The government has made it mandatory for all businesses in the hospitality sector, leisure and tourism sector and close contact businesses, such as barbers and beauticians, in England to collect customer information for the test and trace programme.
The Scottish and Welsh governments have also mandated certain organisations to ask for customer and visitor information.
This does not need to be complicated.
The ICO is advising organisations across the UK to follow five simple steps so they handle people’s information responsibly.
Ask for data that is needed
You should only ask people for the specific information that has been set out in government guidance. This may include things like their name, contact details and time of arrival for example.
You should not ask people to prove their details with identity verification, unless this is a standard practice for your business, eg ID checks for age verification in pubs.
Tell customers how you will use their data
You should be clear, open and honest with people about what you are doing with their personal information. Tell them why you need it and what you’ll do with it. You could do this by displaying a notice in your premises, including it on your website or even just telling people.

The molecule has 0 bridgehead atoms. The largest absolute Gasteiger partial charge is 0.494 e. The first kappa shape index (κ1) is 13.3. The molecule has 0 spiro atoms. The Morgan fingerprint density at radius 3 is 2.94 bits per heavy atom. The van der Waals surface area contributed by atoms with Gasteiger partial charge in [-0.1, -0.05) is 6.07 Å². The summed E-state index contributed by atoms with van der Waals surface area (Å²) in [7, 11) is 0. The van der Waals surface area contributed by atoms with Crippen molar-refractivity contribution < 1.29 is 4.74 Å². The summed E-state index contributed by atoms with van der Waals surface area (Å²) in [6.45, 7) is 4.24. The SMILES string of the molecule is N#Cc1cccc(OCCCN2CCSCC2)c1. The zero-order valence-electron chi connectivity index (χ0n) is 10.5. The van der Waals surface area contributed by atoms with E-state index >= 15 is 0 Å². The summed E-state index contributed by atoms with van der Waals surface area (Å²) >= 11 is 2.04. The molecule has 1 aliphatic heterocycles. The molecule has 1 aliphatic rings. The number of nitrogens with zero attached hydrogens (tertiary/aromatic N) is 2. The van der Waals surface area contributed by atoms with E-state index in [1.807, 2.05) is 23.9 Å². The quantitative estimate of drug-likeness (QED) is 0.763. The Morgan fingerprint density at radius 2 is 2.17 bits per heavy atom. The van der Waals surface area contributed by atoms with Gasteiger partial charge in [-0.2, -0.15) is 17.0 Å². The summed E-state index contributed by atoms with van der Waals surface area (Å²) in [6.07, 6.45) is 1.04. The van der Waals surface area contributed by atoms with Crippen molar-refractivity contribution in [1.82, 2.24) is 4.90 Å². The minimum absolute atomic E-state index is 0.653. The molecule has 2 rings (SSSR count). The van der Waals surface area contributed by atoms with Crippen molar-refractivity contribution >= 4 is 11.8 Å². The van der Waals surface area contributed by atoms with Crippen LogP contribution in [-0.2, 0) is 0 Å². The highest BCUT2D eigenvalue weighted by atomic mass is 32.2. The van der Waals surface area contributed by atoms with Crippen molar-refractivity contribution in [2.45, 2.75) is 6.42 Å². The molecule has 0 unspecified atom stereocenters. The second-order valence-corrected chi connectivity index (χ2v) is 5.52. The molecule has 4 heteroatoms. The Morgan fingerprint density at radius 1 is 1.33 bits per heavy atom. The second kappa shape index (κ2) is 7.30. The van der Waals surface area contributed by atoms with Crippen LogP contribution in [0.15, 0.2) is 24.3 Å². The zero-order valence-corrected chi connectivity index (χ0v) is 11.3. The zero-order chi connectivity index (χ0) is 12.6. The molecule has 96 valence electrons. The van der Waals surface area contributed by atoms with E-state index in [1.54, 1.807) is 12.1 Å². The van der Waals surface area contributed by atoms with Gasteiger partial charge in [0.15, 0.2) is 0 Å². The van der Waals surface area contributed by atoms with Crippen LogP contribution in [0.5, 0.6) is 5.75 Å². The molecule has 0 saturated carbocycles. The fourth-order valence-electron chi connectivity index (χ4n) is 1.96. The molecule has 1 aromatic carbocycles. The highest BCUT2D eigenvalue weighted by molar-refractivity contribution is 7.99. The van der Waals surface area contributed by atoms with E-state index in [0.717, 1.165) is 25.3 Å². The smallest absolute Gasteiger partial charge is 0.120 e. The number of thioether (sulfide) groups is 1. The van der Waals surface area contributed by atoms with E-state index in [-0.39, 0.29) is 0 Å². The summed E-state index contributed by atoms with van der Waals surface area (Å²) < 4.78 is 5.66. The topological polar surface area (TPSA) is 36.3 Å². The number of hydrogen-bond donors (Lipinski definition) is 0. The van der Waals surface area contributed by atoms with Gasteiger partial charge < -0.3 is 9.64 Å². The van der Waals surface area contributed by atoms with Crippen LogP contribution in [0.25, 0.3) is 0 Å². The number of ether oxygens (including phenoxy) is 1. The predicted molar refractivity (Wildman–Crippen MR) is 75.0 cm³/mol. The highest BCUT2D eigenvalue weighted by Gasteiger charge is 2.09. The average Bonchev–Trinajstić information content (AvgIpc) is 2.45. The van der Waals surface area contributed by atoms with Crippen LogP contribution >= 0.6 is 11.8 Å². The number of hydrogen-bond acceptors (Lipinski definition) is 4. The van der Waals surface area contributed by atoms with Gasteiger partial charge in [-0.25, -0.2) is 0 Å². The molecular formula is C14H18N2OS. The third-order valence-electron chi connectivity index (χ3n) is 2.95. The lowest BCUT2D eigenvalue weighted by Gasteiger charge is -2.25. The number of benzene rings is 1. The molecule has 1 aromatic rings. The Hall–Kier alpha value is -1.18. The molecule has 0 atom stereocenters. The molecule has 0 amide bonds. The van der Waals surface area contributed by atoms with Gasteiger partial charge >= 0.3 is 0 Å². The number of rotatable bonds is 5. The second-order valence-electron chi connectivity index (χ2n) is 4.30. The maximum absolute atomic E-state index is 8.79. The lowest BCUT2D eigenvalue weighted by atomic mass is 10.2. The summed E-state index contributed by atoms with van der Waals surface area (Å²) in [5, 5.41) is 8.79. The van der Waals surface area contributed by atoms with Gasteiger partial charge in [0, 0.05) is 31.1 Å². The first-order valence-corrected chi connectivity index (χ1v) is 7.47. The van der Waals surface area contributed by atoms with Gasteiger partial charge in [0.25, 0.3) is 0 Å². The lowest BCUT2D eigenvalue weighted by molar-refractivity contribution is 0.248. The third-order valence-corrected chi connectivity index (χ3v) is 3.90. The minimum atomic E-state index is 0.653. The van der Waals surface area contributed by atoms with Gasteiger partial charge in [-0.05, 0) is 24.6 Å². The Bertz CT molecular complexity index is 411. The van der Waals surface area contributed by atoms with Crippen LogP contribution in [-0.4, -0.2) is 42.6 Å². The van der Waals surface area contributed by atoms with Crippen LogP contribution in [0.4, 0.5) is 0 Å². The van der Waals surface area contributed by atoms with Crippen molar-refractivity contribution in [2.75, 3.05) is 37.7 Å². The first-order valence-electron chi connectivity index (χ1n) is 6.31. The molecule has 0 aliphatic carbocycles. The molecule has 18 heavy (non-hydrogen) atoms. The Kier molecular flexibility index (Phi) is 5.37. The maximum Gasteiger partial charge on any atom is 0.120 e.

If you already collect customer data for bookings, you should make it clear that their personal data may also be used for contact tracing purposes.
Look after personal data
You must look after the personal data you collect. That means keeping it secure on a device if you’re collecting the records digitally or, for paper records, keeping the information locked away and out of public sight.
See our guidance on simple security measures you can take here.
Only use data for the purpose you said you would
You cannot use the personal information that you collect for contact tracing for other purposes, such as direct marketing, profiling or data analytics.
Erase data in line with government guidance
You should not keep the personal data for longer than the government guidelines specify. It’s important that you dispose of the data securely to reduce the risk of someone else accessing the data. Shred paper documents and permanently delete digital files from your recycle bin or back-up cloud storage, for example.